kurt p tibeto burman orthography development in bhutan n.
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Kurtöp (Tibeto-Burman) orthography development in Bhutan. lsa symposium: developing orthographies for unwritten language Gwendolyn Hyslop University of Oregon glow@uoregon.edu. Outline. Introduction to Kurtöp and literacy in Bhutan Factors involved in orthography development in Bhutan

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kurt p tibeto burman orthography development in bhutan

Kurtöp (Tibeto-Burman) orthography development in Bhutan

lsa symposium: developing orthographies for unwritten language

Gwendolyn Hyslop

University of Oregon

glow@uoregon.edu

outline
Outline
  • Introduction to Kurtöp and literacy in Bhutan
  • Factors involved in orthography development in Bhutan
    • ‘Deep’ vs. ‘shallow’ representation
    • ‘faithful’ representation
    • Government expectations
    • Script choice (Roman-based vs. ’Ucen-based)
    • Religion (Buddhism)
    • National language (Dzongkha – linguistically a Tibetan dialect)
kurt p
Kurtöp
  • Kurtöp is a previously undescribed Tibeto-Burman language of Bhutan (Hyslop 2011 is first grammatical description)
  • About 15,000 speakers in Northeastern Bhutan
  • No monolingual speakers. Most fluent in Dzongkha (national language) as well as Tshangla (unwritten lingua franca of eastern Bhutan), Nepali and many are also fluent in Hindi and English.
  • Mainly literate in Dzongkha and English
linguistic factors
Linguistic Factors
  • ‘Deep’ vs. ‘shallow’ representation:
    • Relatively simple and predictable allomorphy on case enclitics and verbal suffixes.
    • e.g. perfective -pa ~ -wa ~ -sa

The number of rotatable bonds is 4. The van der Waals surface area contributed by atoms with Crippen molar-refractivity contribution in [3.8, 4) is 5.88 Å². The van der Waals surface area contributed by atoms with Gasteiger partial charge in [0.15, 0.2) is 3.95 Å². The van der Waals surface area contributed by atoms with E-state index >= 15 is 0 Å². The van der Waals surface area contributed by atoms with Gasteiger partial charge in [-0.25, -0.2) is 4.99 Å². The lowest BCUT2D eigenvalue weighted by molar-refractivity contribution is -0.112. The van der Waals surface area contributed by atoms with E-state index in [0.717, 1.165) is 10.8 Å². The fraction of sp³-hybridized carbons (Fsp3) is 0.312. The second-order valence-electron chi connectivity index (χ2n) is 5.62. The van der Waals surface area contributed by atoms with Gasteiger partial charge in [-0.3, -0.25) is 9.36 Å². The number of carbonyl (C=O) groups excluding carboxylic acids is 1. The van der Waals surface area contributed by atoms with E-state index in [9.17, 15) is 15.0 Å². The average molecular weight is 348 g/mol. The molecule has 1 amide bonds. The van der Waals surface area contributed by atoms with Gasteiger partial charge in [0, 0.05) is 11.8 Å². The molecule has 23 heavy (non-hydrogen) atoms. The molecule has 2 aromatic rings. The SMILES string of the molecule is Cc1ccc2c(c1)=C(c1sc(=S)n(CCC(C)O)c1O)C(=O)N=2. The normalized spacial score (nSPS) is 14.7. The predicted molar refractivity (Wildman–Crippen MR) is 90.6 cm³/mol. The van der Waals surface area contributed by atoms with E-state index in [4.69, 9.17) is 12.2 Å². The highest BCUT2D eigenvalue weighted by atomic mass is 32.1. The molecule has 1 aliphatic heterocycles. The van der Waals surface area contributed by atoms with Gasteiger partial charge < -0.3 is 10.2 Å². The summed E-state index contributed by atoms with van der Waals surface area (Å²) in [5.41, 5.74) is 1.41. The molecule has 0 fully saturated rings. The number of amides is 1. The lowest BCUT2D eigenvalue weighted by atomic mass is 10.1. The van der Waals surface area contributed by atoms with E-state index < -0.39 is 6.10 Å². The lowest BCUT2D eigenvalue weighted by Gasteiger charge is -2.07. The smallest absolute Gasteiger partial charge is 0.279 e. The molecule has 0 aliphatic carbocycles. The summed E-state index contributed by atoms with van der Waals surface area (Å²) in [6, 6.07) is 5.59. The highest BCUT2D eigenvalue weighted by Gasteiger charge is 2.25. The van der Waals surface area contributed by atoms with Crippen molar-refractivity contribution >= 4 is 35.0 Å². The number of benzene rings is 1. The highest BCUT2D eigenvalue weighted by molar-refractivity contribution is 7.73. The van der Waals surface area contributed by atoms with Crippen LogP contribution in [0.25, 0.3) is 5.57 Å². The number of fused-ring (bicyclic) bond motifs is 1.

• e.g. hortative -ki ~ -ci ~ -iki
    • Consensus among community members to represent allomorphy in all examples.
linguistic factors1
Linguistic Factors
  • How much to represent:
    • Tone and vowel length are contrastive, though not terribly robust. High/low tone contrasts following sonorants. Long/short contrasts in open syllables.
    • Again, speaker consensus to represent the contrasts.
governmental policies
Governmental Policies
  • Linguistic research in Bhutan is necessarily collaborative and thus so is orthography development.
  • The government requires both Roman and ’Ucen-based orthographies.
  • ’Ucen is the Tibetan-based orthography (abugida) derived from Brahmi

in the 7th century

tshui and joyi versions of ucen
Tshui and Joyi versions of ’Ucen

<mgyogs.yig> joyi

<tshugs.yig> tshui

buddhism and ucen
Buddhism and ’Ucen
  • Buddhism is a state religion in Bhutan.
  • Buddhist texts, written in ’Ucen (Tshui) are sacred.
  • As extension, anything written in ’Ucen is often considered sacred
  • As such, issues surrounding ’Ucen are very sensitive
background the ucen syllable1
Background: The ’Ucensyllable

In the Classical Tibetan Orthography, syllables are represented according to this diagram.

The “R” represents a simple onset, or in the case of an onset-less syllable, the vowel. C1, C2, and C4 may be used to add consonants to the onset, making it complex. The V slots are for vowels. C3 represents a single coda (if present) and C5 makes a complex coda (rarely occurs).

classical tibetan bsgrubs
Classical Tibetan <bsgrubs>

<bsgrubs>

For example, to write <bsgrubs> The

complex onset is <b> in C1; <s> in

C2 position, <g> in root position;

<r> in C4. /u/ is represented

below C4. <b> in C3 and <s> in C5

indicate the complex coda.

ucen and tibetan dzongkha
’Ucen and Tibetan/Dzongkha

Classical Tibetan phonology had around 28 consonants (labial, dental, palatal, velar).